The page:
One other thing to consider for EMR companies that has not had much discussion, but is addressed in a letter in the welcome section of the CCHIT’s Preliminary ARRA 2011 Certification Handbook published on October 5, 2009 is that CCHIT may not continue to be the certifying body. Mark Leavitt, MD, PhD Chair of CCHIT and co-signed by Alisa Ray, Executive Director of CCHIT, state:
“CCHIT is currently an HHS recognized certification body, and expects to continue that status under the accreditation process yet to be developed by HHS/ONC; however we are unable to guarantee that outcome.”.

If you are even more confused now, just know this; HHS and the ONC have sent a list of recommendations to CMS for the ARRA certification. Any EMR company that intends to remain in business is paying a great deal of attention to the details of these recommendations. ZipChart has been closely following the recommendations, and as such has already implemented many of the items that have been recommended for ARRA certification. If you would like to read what CMS has stated about the HITECH ARRA act, including their timelines, click here. When the final standards have been published and certifying body (or bodies) have been decided upon, ZipChart will move toward becoming certified in a way that does NOT hinder a physicians productivity and have an negative impact on a practices’ bottom line.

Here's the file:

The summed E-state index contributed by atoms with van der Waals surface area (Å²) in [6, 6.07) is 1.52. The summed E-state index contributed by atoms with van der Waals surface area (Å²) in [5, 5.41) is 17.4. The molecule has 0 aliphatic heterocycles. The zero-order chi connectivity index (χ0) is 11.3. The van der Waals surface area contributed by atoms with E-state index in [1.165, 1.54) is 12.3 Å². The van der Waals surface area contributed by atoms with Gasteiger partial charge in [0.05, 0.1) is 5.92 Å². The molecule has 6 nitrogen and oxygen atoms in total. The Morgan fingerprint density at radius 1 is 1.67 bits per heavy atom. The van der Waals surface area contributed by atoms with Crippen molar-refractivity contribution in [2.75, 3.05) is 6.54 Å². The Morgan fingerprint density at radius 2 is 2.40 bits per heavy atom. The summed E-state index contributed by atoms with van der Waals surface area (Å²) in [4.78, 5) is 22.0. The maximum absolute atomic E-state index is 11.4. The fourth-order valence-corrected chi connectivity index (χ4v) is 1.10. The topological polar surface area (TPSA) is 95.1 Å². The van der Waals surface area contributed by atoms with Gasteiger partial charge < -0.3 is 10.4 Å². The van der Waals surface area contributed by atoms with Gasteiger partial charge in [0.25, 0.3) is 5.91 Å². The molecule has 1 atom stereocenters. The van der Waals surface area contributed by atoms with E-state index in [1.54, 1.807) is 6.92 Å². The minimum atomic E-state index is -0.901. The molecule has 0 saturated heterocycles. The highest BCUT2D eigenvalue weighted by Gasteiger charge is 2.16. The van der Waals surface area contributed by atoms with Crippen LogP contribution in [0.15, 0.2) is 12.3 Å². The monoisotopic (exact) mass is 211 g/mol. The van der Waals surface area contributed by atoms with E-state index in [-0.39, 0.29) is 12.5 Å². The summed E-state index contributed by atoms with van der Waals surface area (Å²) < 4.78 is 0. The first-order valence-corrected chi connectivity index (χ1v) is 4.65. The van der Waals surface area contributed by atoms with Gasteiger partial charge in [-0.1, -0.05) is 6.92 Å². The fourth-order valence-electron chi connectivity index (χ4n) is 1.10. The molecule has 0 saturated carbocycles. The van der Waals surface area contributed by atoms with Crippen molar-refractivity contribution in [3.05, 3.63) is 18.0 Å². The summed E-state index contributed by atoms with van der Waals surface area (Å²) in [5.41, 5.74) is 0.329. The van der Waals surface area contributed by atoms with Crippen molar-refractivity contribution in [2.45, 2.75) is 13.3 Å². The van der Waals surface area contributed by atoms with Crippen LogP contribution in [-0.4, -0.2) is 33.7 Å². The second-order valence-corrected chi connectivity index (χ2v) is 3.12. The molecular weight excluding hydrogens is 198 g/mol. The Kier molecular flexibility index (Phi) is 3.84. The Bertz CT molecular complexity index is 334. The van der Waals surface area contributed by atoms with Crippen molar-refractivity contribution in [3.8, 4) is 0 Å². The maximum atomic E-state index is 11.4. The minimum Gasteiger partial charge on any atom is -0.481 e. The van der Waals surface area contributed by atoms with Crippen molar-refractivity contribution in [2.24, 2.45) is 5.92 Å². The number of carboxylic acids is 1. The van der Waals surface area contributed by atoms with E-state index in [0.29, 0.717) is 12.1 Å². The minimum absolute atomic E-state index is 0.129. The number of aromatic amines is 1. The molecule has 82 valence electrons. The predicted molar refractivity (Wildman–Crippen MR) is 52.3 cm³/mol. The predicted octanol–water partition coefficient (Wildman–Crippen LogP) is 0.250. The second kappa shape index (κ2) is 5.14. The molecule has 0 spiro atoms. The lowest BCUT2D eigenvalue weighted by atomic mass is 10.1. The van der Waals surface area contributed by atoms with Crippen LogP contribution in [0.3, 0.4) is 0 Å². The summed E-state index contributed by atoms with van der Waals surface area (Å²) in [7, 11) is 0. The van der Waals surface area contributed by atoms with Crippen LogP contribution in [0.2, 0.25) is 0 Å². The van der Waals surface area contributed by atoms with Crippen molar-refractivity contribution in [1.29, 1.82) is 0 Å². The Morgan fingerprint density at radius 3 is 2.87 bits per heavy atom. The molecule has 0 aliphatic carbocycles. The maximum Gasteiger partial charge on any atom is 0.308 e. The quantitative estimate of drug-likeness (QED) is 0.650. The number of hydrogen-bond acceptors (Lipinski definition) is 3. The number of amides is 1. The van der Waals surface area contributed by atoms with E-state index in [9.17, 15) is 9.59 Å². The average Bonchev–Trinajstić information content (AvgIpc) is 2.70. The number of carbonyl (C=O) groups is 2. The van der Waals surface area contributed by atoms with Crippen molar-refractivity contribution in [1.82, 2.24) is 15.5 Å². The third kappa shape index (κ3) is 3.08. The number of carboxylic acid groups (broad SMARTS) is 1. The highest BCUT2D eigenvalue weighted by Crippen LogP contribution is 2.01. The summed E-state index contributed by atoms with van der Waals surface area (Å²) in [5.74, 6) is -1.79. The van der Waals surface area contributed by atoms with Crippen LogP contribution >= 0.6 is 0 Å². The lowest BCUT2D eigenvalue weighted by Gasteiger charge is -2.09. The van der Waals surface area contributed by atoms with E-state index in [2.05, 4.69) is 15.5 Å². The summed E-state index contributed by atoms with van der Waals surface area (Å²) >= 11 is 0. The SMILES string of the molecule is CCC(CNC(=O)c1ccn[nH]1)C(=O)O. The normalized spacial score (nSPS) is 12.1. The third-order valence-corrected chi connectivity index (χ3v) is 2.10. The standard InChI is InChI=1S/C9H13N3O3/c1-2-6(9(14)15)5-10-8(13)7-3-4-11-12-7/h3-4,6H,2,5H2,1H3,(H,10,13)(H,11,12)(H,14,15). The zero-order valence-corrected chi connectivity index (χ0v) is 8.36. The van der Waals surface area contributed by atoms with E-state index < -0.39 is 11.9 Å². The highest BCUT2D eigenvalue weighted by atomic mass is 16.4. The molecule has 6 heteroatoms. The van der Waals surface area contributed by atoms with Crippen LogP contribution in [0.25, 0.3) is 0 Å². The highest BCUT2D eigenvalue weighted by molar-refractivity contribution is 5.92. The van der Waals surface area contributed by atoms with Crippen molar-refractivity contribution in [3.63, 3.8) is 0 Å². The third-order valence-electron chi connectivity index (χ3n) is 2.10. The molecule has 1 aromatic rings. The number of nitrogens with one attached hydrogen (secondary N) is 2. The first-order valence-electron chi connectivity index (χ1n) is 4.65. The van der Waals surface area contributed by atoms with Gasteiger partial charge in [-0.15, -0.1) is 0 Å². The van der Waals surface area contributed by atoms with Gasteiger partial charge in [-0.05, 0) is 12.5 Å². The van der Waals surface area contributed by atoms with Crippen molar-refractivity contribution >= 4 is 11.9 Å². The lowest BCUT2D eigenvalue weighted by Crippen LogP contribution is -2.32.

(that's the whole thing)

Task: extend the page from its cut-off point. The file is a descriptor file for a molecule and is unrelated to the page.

Remember the incentive money is nice to get, provided it doesn’t cost you more by having an inefficient, unusable system.


  1. Elizabeth Curtman says:

    I really enjoyed your comments and insight as an EMR company, but more importantly as someone who understands what works and doesn’t work in a clinical setting.
    An EMR is great, hey if the government wants to pay me for using one even better, but not if I have to see fewer patients daily, or if my staff is overwhelmed by nonfunctioning technology.
    I can’t tell you how many hours my staff has been on hold with our practice management software provider. If it were our EMR we would not be able to run clinic!

  2. Michael Warren says:

    CCHIT is a joke. How many providers have installed emrs that were CCHIT and they were disasters!

    Many of my co-works will not go to a CCHIT certified EMR unless there is no other option!